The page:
Hastert had hoped to bring in former FBI director Louis Freeh to head up "an overhaul of the page program," NBC's Mike Viqueira reports, but House Minority Leader Nancy Pelosi objected, saying that's not good enough, according to a top House Democratic aide. Pelosi yesterday called on the Ethics Committee to release a preliminary report next week.
As of Thursday afternoon, as a senior federal law enforcement official told NBC's Pete Williams, investigators had yet to find evidence that federal laws were violated. In part, that's be cause of how federal statutes have been written. In part, it's because the age of consent in Washington, DC, is 16 (at least, it was during the time period in question here). And in part, it's an issue of the kind of behavior that federal prosecutors have considered a prosecutable violation in the past. NBC's Jim Popkin reports that FBI agents from the DC field office spent several hours yesterday interviewing Kirk Fordham, Foley's former chief of staff.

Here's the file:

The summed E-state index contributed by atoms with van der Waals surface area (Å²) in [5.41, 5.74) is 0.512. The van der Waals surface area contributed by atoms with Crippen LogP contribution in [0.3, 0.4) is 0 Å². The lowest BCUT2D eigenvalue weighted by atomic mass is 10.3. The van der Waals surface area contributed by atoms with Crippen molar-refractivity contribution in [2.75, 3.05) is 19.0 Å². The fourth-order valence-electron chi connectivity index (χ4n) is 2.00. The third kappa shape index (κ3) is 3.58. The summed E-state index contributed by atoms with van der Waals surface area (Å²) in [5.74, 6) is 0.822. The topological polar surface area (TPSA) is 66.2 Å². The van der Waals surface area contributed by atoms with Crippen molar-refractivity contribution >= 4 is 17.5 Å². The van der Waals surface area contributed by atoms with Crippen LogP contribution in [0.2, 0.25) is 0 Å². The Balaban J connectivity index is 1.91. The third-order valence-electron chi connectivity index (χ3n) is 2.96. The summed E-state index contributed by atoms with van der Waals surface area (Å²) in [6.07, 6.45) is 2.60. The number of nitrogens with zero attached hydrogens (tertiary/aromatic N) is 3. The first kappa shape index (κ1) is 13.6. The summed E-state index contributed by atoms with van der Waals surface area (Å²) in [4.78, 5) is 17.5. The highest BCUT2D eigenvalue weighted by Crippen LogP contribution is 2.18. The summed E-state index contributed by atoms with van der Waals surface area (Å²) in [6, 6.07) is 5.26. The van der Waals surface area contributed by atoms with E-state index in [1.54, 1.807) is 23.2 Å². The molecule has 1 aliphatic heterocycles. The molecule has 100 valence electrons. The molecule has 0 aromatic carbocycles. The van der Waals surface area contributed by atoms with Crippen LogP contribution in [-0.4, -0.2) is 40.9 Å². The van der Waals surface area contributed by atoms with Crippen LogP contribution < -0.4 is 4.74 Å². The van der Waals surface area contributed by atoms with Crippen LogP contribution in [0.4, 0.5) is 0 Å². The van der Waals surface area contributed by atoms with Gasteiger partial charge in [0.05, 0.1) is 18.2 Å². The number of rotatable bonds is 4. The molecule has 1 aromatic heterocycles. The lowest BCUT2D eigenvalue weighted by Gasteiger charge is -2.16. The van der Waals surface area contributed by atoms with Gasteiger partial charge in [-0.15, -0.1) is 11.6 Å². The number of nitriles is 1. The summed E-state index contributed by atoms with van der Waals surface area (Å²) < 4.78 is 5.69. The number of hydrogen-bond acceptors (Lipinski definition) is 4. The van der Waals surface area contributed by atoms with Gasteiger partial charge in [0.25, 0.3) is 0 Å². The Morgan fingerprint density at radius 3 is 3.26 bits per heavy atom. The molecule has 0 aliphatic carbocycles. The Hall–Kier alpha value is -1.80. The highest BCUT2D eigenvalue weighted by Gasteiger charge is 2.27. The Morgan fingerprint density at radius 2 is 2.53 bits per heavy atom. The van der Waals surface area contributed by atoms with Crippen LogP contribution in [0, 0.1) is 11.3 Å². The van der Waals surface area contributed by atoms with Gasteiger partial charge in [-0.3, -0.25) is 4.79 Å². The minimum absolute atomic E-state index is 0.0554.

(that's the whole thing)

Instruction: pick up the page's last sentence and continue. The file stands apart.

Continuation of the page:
"Meanwhile yesterday, a 26-year-old Atlanta man says Foley began sending him sexually suggestive messages and invited him to his Washington home after he served as a congressional page nine years ago. Tyson Vivyan said Foley began sending him online instant messages a month or two after his nine-month stint as a page ended in June 1997... Vivyan's account appears to show the earliest exchange of suggestive messages reported so far between Foley and former pages."